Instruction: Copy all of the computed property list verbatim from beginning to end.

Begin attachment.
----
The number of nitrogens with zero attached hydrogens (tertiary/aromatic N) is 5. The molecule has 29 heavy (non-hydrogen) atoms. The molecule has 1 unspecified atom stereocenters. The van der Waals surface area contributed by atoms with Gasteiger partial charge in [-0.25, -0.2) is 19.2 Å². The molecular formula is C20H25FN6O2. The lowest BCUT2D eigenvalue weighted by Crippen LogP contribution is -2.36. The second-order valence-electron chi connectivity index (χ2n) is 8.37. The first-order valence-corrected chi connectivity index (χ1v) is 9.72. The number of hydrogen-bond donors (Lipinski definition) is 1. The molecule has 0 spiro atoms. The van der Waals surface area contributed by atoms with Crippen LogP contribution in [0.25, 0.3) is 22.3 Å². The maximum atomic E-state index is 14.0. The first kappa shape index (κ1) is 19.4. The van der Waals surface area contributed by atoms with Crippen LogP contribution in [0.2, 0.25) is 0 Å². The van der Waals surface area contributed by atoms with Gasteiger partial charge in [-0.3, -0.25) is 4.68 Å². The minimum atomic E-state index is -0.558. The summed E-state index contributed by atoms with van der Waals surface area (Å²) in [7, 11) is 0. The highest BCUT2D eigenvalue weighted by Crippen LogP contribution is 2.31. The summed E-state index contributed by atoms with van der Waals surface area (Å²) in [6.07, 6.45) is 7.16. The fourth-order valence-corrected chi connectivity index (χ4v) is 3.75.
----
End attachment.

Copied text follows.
The number of nitrogens with zero attached hydrogens (tertiary/aromatic N) is 5. The molecule has 29 heavy (non-hydrogen) atoms. The molecule has 1 unspecified atom stereocenters. The van der Waals surface area contributed by atoms with Gasteiger partial charge in [-0.25, -0.2) is 19.2 Å². The molecular formula is C20H25FN6O2. The lowest BCUT2D eigenvalue weighted by Crippen LogP contribution is -2.36. The second-order valence-electron chi connectivity index (χ2n) is 8.37. The first-order valence-corrected chi connectivity index (χ1v) is 9.72. The number of hydrogen-bond donors (Lipinski definition) is 1. The molecule has 0 spiro atoms. The van der Waals surface area contributed by atoms with Crippen LogP contribution in [0.25, 0.3) is 22.3 Å². The maximum atomic E-state index is 14.0. The first kappa shape index (κ1) is 19.4. The van der Waals surface area contributed by atoms with Crippen LogP contribution in [0.2, 0.25) is 0 Å². The van der Waals surface area contributed by atoms with Gasteiger partial charge in [-0.3, -0.25) is 4.68 Å². The minimum atomic E-state index is -0.558. The summed E-state index contributed by atoms with van der Waals surface area (Å²) in [7, 11) is 0. The highest BCUT2D eigenvalue weighted by Crippen LogP contribution is 2.31. The summed E-state index contributed by atoms with van der Waals surface area (Å²) in [6.07, 6.45) is 7.16. The fourth-order valence-corrected chi connectivity index (χ4v) is 3.75.